Landmark Agreement for Rhine Flood Protection Project Rhesi

A new chapter in flood management and environmental restoration began with the signing of a treaty between Austria and Switzerland

June 07th, 2024
Yevheniia Symakova, News from Berlin
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On May 17, 2024, Austrian Water Management Minister Norbert Totschnig and Swiss Federal Councillor Norbert Rösti signed the fourth international treaty focused on flood protection for the Rhine River. This agreement not only aims to enhance flood defense but also continues a 130-year tradition of cooperation between the two nations to safeguard people, homes and businesses in the Rhine Valley.

During the formal signing ceremony held at the Wiesenrhein Bridge on the Austria-Switzerland border in Lustenau, Minister Totschnig emphasized the importance of the Rhesi project. He highlighted that Rhesi is the largest flood protection initiative in Austria and the most extensive renaturation project in Europe. The project aims to protect the population, secure drinking water supplies and create new habitats for flora and fauna. Totschnig pointed out the increasing urgency of the project due to climate change, which frequently underscores the necessity for flood defenses. He noted that a severe flood event, expected once in 300 years, could threaten 300,000 people and cause up to 13 billion euros in damage. To prevent this, the Austrian government is committing around 820 million euros.

Vorarlberg’s Governor Markus Wallner remarked that the signing of the fourth international treaty marks a historic milestone in cross-border cooperation. This step is crucial for advancing the Rhesi project. The total cost of the project, estimated at over 2 billion euros, will be equally shared by Austria and Switzerland. Vorarlberg will cover 25% of Austria’s share. To finalize the funding arrangements, Austrian Finance Minister Magnus Brunner and Governor Wallner signed an additional agreement on Friday.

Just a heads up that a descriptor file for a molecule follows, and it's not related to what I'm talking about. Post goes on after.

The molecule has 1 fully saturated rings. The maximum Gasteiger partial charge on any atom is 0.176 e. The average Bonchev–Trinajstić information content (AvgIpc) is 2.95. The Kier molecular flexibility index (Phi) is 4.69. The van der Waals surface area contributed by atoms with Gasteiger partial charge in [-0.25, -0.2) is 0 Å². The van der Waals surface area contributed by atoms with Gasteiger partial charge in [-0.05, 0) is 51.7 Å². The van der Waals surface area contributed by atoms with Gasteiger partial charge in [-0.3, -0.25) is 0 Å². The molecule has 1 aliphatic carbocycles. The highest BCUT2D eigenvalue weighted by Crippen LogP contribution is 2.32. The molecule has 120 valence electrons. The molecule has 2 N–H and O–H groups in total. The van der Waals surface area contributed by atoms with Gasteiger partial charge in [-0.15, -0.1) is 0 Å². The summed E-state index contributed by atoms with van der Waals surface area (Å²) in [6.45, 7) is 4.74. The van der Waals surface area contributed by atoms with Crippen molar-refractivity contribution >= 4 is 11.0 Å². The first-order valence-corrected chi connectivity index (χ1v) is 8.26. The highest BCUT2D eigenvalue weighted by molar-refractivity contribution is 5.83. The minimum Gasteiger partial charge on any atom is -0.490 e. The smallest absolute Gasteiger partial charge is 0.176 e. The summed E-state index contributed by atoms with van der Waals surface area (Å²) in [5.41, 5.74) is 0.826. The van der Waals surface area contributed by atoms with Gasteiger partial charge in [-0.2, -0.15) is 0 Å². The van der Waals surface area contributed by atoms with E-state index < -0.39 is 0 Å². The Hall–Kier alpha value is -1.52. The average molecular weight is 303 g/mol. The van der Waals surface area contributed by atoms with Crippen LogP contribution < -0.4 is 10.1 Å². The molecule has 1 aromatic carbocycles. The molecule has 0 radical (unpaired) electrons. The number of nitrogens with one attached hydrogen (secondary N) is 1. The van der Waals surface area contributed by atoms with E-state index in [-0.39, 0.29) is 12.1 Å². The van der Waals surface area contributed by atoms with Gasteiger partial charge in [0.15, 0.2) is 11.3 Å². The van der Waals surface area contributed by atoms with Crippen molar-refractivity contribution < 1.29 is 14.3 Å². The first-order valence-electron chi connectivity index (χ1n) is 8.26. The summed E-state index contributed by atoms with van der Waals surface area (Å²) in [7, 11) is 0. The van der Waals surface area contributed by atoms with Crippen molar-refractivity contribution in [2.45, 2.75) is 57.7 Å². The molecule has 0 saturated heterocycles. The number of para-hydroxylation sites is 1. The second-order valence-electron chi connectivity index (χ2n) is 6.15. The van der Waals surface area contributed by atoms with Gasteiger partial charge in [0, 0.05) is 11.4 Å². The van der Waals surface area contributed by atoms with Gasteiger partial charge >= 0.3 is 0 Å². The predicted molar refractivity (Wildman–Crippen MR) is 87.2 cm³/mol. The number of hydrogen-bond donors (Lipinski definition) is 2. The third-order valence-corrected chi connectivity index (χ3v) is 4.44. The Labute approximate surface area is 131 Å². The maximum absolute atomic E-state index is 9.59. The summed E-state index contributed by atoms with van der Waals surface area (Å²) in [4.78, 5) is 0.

The newly signed treaty outlines measures to reduce flood risks in the Rhine Valley between the Ill estuary and Lake Constance. Over approximately 26 kilometers, flood protection structures will be renewed or refurbished, and the river’s flow capacity will be increased. Led by the International Rhine Regulation (IRR), the Rhine will be restored to a more natural state, with its width expanded to about 150 to 200 meters. This transformation from a canal-like river to a natural watercourse will create a completely new landscape.

This recent treaty is the fourth in a series of international agreements on Rhine flood protection. The first treaty was signed in 1892 between Austria-Hungary and Switzerland, followed by agreements in 1924, 1954 and now 2024.

Despite this landmark agreement, it will take time before the changes are visible. The project will not commence until all necessary procedures are completed, with construction expected to start no earlier than 2027. The entire construction phase will span approximately 20 years, with the completion of the Rhesi project anticipated by the early 2050s.

The Rhesi project reflects the enduring partnership between Austria and Switzerland and their commitment to protecting their shared environment and communities from the increasing threat of climate change.


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